The Profits of Religion
Enlarge cover
Rate this book
Clear rating

The Profits of Religion

3.83 of 5 stars 3.83  ·  rating details  ·  65 ratings  ·  7 reviews
This excoriating critique of religion, especially as represented by powerful clerical institutions, is a lesser-known work by the author who had earlier become famous with his publication of The Jungle, an exposT of the poor labor conditions and unsanitary practices in Chicago's meat-packing industry. More than just a tirade against religion, this is the work of an impassi...more
Paperback, 315 pages
Published November 1st 2000 by Prometheus Books (first published July 1st 1970)
more details... edit details

Friend Reviews

To see what your friends thought of this book, please sign up.
This book is not yet featured on Listopia. Add this book to your favorite list »

Community Reviews

(showing 1-30 of 269)
filter  |  sort: default (?)  |  rating details
Laura Lee
Sinclair is a passionate and articulate advocate, and I enjoy his rhetoric on behalf of working people and against social inequality. The main thrust of his argument, however, is that religion, as it now exists, (or more accurately as it then existed) is nothing more than a tool used to keep the oppressed from rising up against a wealthy class that the religious leaders represent.

It is an argument that I might have found compelling in my youth. In fact, when I was in high school I wrote a cheeky...more
Denise
An excellent discussion of the $$ behind religion and how it controls individuals in order to push them down a particular path. Though written before 1920 (and self-published by the author because there was no other way to get it into print), this book is spot-on currently and is a MUST-READ for anyone who has been a member of organized religion(s).
Eli
There's a bit of casual anti-Semitism that bothers me quite a bit, but this is a no-holds-barred attack on religion as a fraud that enriches the privileged, and perpetuates human ignorance.
Bita
I skimmed through towards the end. It started off ok , but got weird and boring later and repetitious
The good thing is you can download it for free online
Joshua Jackson
Known mostly for his "muckraking" novel "The Jungle," Sinclair was a versatile and prolific writer and political activist. "The Profits of Religion"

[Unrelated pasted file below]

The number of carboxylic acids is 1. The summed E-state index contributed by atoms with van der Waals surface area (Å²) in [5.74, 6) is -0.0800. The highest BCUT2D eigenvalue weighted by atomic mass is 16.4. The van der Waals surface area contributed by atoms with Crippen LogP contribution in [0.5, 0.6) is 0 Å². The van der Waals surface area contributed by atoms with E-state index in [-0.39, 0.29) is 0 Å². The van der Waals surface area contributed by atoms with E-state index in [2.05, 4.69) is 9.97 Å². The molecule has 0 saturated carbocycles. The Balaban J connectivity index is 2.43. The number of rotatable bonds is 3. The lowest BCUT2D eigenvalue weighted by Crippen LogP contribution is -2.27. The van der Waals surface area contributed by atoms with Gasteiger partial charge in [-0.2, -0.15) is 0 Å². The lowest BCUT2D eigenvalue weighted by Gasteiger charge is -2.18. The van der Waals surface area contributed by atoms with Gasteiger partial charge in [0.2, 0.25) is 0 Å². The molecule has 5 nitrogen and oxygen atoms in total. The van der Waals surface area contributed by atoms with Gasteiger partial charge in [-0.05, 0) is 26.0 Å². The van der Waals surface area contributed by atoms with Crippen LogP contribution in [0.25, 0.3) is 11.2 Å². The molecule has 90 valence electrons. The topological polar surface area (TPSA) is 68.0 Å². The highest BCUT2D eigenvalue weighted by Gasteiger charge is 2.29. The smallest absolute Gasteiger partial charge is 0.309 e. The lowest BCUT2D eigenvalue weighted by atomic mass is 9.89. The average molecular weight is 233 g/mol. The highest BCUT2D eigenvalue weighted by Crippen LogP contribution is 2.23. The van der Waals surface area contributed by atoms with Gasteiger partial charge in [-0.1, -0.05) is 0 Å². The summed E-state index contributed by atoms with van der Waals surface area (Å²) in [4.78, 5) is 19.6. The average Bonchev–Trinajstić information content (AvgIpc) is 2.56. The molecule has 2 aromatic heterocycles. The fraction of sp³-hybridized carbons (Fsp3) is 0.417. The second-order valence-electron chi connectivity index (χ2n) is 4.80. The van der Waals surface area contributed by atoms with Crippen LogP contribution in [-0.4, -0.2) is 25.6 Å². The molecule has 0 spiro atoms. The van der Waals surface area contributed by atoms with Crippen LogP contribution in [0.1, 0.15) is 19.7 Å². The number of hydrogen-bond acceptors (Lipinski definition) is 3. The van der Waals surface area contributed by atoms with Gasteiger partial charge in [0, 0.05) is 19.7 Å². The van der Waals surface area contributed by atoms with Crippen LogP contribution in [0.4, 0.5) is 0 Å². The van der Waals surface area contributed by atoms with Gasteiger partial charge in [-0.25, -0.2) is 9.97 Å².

Doug
I enjoyed it, and was not hard to read or understand.
Hortensia
One of my favorite books of all time.
Zak
Zak marked it as to-read
Jul 07, 2014
Ethan
Ethan marked it as to-read
Jul 01, 2014
Dennis
Dennis marked it as to-read
Jun 30, 2014
Lisa
Lisa is currently reading it
Jun 28, 2014
Gary
Gary marked it as to-read
Jun 03, 2014
Cloris PatientC
Cloris PatientC marked it as to-read
May 21, 2014
Kristina
Kristina marked it as to-read
May 21, 2014
Elizabeth Flood
Elizabeth Flood marked it as to-read
May 20, 2014
Imran M Jaferey
Imran M Jaferey marked it as to-read
May 05, 2014
Buunny
Buunny marked it as to-read
Apr 25, 2014
Pamela
Pamela marked it as to-read
Apr 23, 2014
Jason
Jason added it
Apr 23, 2014
Ana Rînceanu
Ana Rînceanu marked it as to-read
Apr 10, 2014
Marnie Wellar
Marnie Wellar marked it as to-read
Mar 31, 2014
Debbi
Debbi marked it as to-read
Mar 28, 2014
Mary
Mary marked it as to-read
Mar 24, 2014
Wes
Wes marked it as to-read
Mar 24, 2014
Andrew
Andrew marked it as to-read
Mar 18, 2014
« previous 1 3 4 5 6 7 8 9 next »
There are no discussion topics on this book yet. Be the first to start one »
23510
Upton Beall Sinclair, Jr. was an American author who wrote close to one hundred books in many genres. He achieved popularity in the first half of the twentieth century, acquiring particular fame for his classic muckraking novel, The Jungle (1906). It exposed conditions in the U.S. meat packing industry, causing a public uproar that contributed in part to the passage a few months later of the 1906...more
More about Upton Sinclair...
The Jungle Oil! Dragon's Teeth I (World's End) King Coal The Flivver King: A Story of Ford-America

Share This Book

“...the priests of all these cults, the singers, shouters, prayers and exhorters of Bootstrap-lifting have as their distinguishing characteristic that they do very little lifting at their own bootstraps, and less at any other man's. Now and then you may see one bend and give a delicate tug, of a purely symbolical character: as when the Supreme Pontiff of the Roman Bootstrap-lifters comes once a year to wash the feet of the poor; or when the Sunday-school Superintendent of the Baptist Bootstrap-lifters shakes the hand of one of his Colorado mine-slaves. But for the most part the priests and preachers of Bootstrap-lifting walk haughtily erect, many of them being so swollen with prosperity that they could not reach their bootstraps if they wanted to. Their role in life is to exhort other men to more vigorous efforts at self-elevation, that the agents of the Wholesale Pickpockets' Association may ply their immemorial role with less chance of interference.” 4 likes
More quotes…